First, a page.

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Will the US Economy Mimic Japan's Lost Decade(s)

Those who are expecting the massive influx of liquidity into the economy will definitely result in inflation will have wait another month or so for confirmation.  Yes there was a mini spike in the oil price, but the Core CPI was a tame increase of 0.1% as expected.    The preliminary University of Michigan Consumer Sentiment report came in this morning at 72.8, a modest improvement from last month's 72.5 but less than the expected 73.8 number.  This, combined with a poor earnings reported from J. P. Morgan turned the equities lower.

Treasuries, perhaps in response to the CPI number, plus the successful conclusion of this week's sale of $90B notes and bonds worked higher.

For years now, Japan has been confronted with slow growth and deflation.  During the past year wholesale Japanese prices fell by a record 5.3%.  In the accepted Keynesian prime pumping tradition, the new Japanese government, has commenced a stimulus package designed to pick up the pace of Japanese economic activity.  Never mine that the IMF says that the public debt of Japan is 227% of GDP this year, and growing.  If the elderly Japanese population will not spend money the government will do it for them.

This week Ambrose Evans-Pritchard in the Telegraph.co.UK wrote:  "A global fiasco is brewing in Japan......The only reason why this has not yet blown up is because investors (mostly Japanese) have not yet had the leap in imagination required to understand their predicament, and act on it. That roughly is the argument of Dylan Grice from Societe Generale in his latest Popular Delusions note released today. “A global fiasco is brewing in Japan.”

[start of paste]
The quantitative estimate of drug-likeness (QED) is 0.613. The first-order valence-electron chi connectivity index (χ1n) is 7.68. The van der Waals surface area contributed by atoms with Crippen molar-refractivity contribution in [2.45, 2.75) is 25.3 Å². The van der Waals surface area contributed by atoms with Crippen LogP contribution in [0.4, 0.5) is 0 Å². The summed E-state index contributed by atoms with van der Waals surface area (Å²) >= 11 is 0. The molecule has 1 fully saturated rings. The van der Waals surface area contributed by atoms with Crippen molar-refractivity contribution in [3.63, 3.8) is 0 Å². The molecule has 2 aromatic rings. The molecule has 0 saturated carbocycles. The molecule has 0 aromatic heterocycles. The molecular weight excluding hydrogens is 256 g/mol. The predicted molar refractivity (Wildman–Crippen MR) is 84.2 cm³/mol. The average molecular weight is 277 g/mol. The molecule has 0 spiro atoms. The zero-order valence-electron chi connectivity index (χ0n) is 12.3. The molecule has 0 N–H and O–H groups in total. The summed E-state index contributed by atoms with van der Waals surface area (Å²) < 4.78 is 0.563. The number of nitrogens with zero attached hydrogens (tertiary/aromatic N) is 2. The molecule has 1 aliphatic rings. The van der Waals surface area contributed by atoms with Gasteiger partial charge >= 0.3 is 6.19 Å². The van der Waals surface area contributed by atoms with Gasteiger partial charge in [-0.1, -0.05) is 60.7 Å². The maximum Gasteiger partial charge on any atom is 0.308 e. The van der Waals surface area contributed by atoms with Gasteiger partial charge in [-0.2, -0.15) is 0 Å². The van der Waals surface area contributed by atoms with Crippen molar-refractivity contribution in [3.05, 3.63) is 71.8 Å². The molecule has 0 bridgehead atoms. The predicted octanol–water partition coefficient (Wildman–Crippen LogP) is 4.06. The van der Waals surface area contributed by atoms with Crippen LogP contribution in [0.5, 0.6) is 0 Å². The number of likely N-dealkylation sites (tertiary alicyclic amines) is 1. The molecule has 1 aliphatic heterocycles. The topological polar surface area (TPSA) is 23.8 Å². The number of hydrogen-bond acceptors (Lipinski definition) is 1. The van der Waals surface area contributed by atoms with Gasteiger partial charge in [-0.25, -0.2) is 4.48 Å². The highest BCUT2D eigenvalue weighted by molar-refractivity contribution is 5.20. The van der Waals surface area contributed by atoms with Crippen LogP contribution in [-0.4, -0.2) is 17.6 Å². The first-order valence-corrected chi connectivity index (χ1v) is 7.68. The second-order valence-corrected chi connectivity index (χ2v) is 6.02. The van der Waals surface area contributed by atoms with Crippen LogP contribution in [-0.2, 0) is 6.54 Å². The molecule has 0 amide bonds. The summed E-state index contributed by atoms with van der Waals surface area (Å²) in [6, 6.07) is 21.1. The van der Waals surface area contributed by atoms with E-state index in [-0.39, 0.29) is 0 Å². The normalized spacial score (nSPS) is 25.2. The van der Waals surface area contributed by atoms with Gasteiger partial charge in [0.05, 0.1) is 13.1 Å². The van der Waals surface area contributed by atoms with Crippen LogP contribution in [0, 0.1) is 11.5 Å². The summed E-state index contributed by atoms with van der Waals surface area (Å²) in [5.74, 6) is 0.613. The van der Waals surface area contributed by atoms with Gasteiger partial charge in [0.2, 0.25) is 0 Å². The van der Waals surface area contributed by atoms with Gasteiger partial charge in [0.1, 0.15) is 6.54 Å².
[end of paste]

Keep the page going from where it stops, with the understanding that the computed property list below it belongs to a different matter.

Will it happen, this week, this month, this year, or will Tokyo keep the illusion of solvency going for years longer? Who knows. Japan is an endlessly mystifying society. But as Mr Grice puts it, if you are sitting on a tectonic fault line, expect an earthquake.


This week Forex traders were unconcerned about potential longer term monetary problems in Japan, as the yen gained strength against all major currencies.  After the 900 point rally a retrace in prices should be expected. 

The Japanese society, with about 25% of the population aged 65 and over, is confronted with a decline in the rate of savings.  The elderly, rather than continuing to work and save, are now beginning to cash out their accounts.  Interest rates in Japan are low with a 10 year note yielding about 1.4% compared to 3.66 in the US.  As long as the interest rates remain low Japan can manage their massive debt, but we wonder how long will currency traders continue to believe, in the illusion that the yen is truly a safe haven.  As the yen retreats from the recent highs, we will be patiently watching for an entry level to sell the yen and buy the USD, and possibly buy the Euro.  Longer term we wonder to what extent the Japanese economy and debt problems, will be a precursor of US problems.





Disclosure: no positions